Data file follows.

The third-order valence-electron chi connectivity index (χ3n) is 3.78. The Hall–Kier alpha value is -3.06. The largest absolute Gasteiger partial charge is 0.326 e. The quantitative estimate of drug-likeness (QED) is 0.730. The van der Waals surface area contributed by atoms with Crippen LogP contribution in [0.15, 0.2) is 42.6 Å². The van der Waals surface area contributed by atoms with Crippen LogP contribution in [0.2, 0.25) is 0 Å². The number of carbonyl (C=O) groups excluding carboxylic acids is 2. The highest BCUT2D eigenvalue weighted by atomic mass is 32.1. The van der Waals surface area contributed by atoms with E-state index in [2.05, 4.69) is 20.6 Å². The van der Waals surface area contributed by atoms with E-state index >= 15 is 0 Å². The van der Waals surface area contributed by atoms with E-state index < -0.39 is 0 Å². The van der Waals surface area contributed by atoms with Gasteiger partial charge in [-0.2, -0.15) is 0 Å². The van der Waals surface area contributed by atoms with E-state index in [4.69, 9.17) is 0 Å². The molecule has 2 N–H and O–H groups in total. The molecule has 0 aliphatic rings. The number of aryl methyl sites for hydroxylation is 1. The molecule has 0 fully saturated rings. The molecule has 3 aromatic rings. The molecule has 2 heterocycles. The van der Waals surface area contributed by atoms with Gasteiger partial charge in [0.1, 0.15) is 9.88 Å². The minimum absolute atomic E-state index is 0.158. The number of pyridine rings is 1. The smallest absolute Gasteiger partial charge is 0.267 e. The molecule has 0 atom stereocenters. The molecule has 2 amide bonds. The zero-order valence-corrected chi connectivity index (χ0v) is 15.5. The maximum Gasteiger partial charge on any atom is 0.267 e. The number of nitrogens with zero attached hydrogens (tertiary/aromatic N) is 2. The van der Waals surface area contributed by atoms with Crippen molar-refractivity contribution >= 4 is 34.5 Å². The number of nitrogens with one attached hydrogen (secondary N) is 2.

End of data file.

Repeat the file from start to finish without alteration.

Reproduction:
The third-order valence-electron chi connectivity index (χ3n) is 3.78. The Hall–Kier alpha value is -3.06. The largest absolute Gasteiger partial charge is 0.326 e. The quantitative estimate of drug-likeness (QED) is 0.730. The van der Waals surface area contributed by atoms with Crippen LogP contribution in [0.15, 0.2) is 42.6 Å². The van der Waals surface area contributed by atoms with Crippen LogP contribution in [0.2, 0.25) is 0 Å². The number of carbonyl (C=O) groups excluding carboxylic acids is 2. The highest BCUT2D eigenvalue weighted by atomic mass is 32.1. The van der Waals surface area contributed by atoms with E-state index in [2.05, 4.69) is 20.6 Å². The van der Waals surface area contributed by atoms with E-state index >= 15 is 0 Å². The van der Waals surface area contributed by atoms with E-state index < -0.39 is 0 Å². The van der Waals surface area contributed by atoms with Gasteiger partial charge in [-0.2, -0.15) is 0 Å². The van der Waals surface area contributed by atoms with E-state index in [4.69, 9.17) is 0 Å². The molecule has 2 N–H and O–H groups in total. The molecule has 0 aliphatic rings. The number of aryl methyl sites for hydroxylation is 1. The molecule has 0 fully saturated rings. The molecule has 3 aromatic rings. The molecule has 2 heterocycles. The van der Waals surface area contributed by atoms with Gasteiger partial charge in [0.1, 0.15) is 9.88 Å². The minimum absolute atomic E-state index is 0.158. The number of pyridine rings is 1. The smallest absolute Gasteiger partial charge is 0.267 e. The molecule has 0 atom stereocenters. The molecule has 2 amide bonds. The zero-order valence-corrected chi connectivity index (χ0v) is 15.5. The maximum Gasteiger partial charge on any atom is 0.267 e. The number of nitrogens with zero attached hydrogens (tertiary/aromatic N) is 2. The van der Waals surface area contributed by atoms with Crippen molar-refractivity contribution >= 4 is 34.5 Å². The number of nitrogens with one attached hydrogen (secondary N) is 2.